Here’s more on what a niche is, why it’s important, and how to find one.

How to Narrow Your Marketing and Improve Your Results

Is Your Niche Too Big?

Does Your Business Have a Niche?

When is it Smarter to Have Two Web Sites?

Image thanks to: hamed

Is Your Business Niche Market Too Big?

crowd of colored pegsTrying to sell to an audience that’s too small can kill your business before it starts. Hamster shoes, anyone?

Too big, or too varied a niche can be a problem too.

Trying to reach too many people (or two entirely different groups of people can sink your marketing before it starts.

A business marketing niche that’s too big

Just the other day, someone wanted a business name for a company she was putting together with two friends. She was having a lot of trouble finding a good name, and asked for help.

Each of them had a different specialty. They were: fitness, safety training (first aid and construction), and weddings.

Several people (including me) begged her to reconsider. We said, that’s three businesses, not one. Split them up. She left, disappointed that she hadn’t gotten what she wanted.

Why this business niche isn’t a niche

  • it confuses prospects – the three businesses are so different, people will wonder how you can be good at any of them
  • It may drive people away – do people looking for a wedding really want to see smelly people working out in a gym?
  • They’ll need three marketing plans, three brochures, three sales pitches on the web site, and three sets of audiences to build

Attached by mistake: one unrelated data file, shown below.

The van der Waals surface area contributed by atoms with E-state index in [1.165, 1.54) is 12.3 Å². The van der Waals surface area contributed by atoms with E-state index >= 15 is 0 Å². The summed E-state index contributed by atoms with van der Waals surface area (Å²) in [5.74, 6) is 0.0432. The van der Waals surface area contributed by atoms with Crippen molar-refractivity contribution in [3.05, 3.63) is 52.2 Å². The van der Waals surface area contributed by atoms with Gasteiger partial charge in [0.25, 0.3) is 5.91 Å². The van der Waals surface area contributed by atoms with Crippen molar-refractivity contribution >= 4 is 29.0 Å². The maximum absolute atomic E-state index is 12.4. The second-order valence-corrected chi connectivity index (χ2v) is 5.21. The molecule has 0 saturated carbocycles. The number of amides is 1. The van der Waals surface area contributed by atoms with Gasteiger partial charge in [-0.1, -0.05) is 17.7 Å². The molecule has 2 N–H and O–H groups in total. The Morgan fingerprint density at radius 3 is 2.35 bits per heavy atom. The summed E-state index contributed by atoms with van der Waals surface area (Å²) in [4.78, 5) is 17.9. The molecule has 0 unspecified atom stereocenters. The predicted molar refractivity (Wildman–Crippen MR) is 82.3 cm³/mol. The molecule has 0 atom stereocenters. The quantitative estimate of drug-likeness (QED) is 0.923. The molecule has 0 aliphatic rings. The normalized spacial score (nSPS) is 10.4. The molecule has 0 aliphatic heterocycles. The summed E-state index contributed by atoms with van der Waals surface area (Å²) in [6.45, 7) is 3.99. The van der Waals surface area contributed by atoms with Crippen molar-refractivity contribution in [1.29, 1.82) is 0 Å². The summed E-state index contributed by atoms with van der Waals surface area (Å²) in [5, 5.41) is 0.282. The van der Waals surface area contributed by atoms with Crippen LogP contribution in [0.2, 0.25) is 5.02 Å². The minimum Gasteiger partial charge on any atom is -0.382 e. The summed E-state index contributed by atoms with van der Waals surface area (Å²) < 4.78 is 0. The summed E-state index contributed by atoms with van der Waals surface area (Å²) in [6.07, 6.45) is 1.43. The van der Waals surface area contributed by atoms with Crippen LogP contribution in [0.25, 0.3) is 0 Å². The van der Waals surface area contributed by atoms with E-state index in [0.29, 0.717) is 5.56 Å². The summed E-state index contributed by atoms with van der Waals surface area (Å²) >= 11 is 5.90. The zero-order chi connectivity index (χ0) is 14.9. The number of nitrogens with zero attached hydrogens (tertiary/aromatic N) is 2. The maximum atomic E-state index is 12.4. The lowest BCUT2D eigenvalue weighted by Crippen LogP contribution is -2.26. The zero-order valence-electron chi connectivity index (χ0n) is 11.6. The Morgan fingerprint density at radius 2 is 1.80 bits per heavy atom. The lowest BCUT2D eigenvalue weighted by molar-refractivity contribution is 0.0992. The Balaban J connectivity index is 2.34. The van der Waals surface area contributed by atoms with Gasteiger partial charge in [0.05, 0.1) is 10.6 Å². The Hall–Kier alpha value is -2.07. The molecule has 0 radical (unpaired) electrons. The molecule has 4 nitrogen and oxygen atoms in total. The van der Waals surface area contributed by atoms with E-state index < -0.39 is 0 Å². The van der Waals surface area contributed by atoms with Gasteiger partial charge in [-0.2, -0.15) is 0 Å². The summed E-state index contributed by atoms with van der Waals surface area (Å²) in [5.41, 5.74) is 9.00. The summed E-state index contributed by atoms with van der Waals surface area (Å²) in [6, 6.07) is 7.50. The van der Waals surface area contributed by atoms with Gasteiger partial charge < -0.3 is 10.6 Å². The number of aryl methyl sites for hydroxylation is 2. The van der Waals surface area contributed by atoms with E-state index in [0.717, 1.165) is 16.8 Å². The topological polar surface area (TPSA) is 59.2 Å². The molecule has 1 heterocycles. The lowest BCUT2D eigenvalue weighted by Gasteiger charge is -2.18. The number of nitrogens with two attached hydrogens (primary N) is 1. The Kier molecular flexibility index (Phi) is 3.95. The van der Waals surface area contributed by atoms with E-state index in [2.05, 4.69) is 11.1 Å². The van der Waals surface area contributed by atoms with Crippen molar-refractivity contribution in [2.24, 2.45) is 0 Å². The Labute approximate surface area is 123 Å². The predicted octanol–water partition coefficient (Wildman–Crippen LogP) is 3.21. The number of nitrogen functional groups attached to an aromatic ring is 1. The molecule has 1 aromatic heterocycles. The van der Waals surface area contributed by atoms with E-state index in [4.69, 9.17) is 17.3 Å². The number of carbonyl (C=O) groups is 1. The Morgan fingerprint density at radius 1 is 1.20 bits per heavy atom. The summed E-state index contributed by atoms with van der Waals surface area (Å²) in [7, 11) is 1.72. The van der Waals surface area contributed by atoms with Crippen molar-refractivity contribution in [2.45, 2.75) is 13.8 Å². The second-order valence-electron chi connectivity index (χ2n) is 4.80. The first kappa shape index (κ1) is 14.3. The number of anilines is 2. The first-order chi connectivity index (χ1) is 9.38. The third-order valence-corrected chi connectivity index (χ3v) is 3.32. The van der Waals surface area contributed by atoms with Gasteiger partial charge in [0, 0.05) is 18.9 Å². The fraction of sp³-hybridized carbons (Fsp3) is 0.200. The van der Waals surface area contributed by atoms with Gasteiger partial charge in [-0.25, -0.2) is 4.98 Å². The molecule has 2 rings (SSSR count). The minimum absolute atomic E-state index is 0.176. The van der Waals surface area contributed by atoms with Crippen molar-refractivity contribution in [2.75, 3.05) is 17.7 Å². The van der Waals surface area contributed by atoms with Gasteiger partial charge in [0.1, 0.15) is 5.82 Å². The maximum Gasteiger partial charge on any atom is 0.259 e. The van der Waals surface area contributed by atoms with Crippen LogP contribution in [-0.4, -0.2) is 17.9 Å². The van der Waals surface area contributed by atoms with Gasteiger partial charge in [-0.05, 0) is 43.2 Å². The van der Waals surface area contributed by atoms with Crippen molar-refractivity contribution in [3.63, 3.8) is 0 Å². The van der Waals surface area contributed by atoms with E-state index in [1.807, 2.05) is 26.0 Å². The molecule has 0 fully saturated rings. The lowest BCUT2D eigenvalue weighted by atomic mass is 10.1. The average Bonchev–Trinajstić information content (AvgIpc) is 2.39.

A real niche marketing strategy

  • Picks a specific business to be in (say the safety training)
  • Narrows that down further (maybe safety training on construction sites)
  • Chooses a specific problem in that niche (safety training for new workers on commercial construction sites)
  • Addresses marketing, web, business cards, ads, etc. to the people in that niche and only the people in that niche.

Not everybody, just your tribe.  The blue guys.

If you really want to be in two or three different businesses, maybe you need two different web sites.

Tomorrow, can your niche afford you?

Image thanks to  svilen001

Is Your Business Niche Big Enough?

hamsters in a wheel

Is your niche big enough?

Sometimes businesses make the mistake of thinking too big (trying to sell too many things to too many different types of businesses and people).

However, you can also make the mistake of thinking too small. You may want to sell sandals for hamsters, but that doesn’t mean anyone will want to buy them.

Yes, build a tribe. Yes, focus on a narrow niche – but not so narrow that you and three other people are the only ones in it. If you do, your business won’t have enough customers or prospects to survive very long.

Do some research first